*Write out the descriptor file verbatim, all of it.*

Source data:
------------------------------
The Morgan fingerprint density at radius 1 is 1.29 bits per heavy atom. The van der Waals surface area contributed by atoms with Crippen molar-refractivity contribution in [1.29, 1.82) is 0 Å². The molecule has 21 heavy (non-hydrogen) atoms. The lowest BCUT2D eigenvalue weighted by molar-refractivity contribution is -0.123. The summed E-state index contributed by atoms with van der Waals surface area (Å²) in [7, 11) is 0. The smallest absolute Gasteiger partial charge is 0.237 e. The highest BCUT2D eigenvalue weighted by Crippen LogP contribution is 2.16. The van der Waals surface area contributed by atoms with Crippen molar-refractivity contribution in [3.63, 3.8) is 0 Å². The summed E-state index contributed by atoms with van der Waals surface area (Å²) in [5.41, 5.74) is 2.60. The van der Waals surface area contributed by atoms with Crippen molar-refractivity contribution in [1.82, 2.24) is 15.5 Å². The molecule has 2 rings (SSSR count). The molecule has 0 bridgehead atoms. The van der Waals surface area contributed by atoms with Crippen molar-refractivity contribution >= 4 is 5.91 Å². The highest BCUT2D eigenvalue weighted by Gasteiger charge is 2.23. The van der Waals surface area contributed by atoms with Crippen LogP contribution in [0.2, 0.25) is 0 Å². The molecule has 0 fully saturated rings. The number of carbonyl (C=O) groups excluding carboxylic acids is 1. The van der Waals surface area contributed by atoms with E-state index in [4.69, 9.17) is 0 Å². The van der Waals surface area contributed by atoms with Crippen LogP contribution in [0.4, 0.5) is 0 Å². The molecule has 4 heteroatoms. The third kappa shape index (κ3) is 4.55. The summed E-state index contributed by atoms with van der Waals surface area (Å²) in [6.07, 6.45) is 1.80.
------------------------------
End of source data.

The Morgan fingerprint density at radius 1 is 1.29 bits per heavy atom. The van der Waals surface area contributed by atoms with Crippen molar-refractivity contribution in [1.29, 1.82) is 0 Å². The molecule has 21 heavy (non-hydrogen) atoms. The lowest BCUT2D eigenvalue weighted by molar-refractivity contribution is -0.123. The summed E-state index contributed by atoms with van der Waals surface area (Å²) in [7, 11) is 0. The smallest absolute Gasteiger partial charge is 0.237 e. The highest BCUT2D eigenvalue weighted by Crippen LogP contribution is 2.16. The van der Waals surface area contributed by atoms with Crippen molar-refractivity contribution in [3.63, 3.8) is 0 Å². The summed E-state index contributed by atoms with van der Waals surface area (Å²) in [5.41, 5.74) is 2.60. The van der Waals surface area contributed by atoms with Crippen molar-refractivity contribution in [1.82, 2.24) is 15.5 Å². The molecule has 2 rings (SSSR count). The molecule has 0 bridgehead atoms. The van der Waals surface area contributed by atoms with Crippen molar-refractivity contribution >= 4 is 5.91 Å². The highest BCUT2D eigenvalue weighted by Gasteiger charge is 2.23. The van der Waals surface area contributed by atoms with Crippen LogP contribution in [0.2, 0.25) is 0 Å². The molecule has 0 fully saturated rings. The number of carbonyl (C=O) groups excluding carboxylic acids is 1. The van der Waals surface area contributed by atoms with E-state index in [4.69, 9.17) is 0 Å². The van der Waals surface area contributed by atoms with Crippen LogP contribution in [0.4, 0.5) is 0 Å². The molecule has 4 heteroatoms. The third kappa shape index (κ3) is 4.55. The summed E-state index contributed by atoms with van der Waals surface area (Å²) in [6.07, 6.45) is 1.80.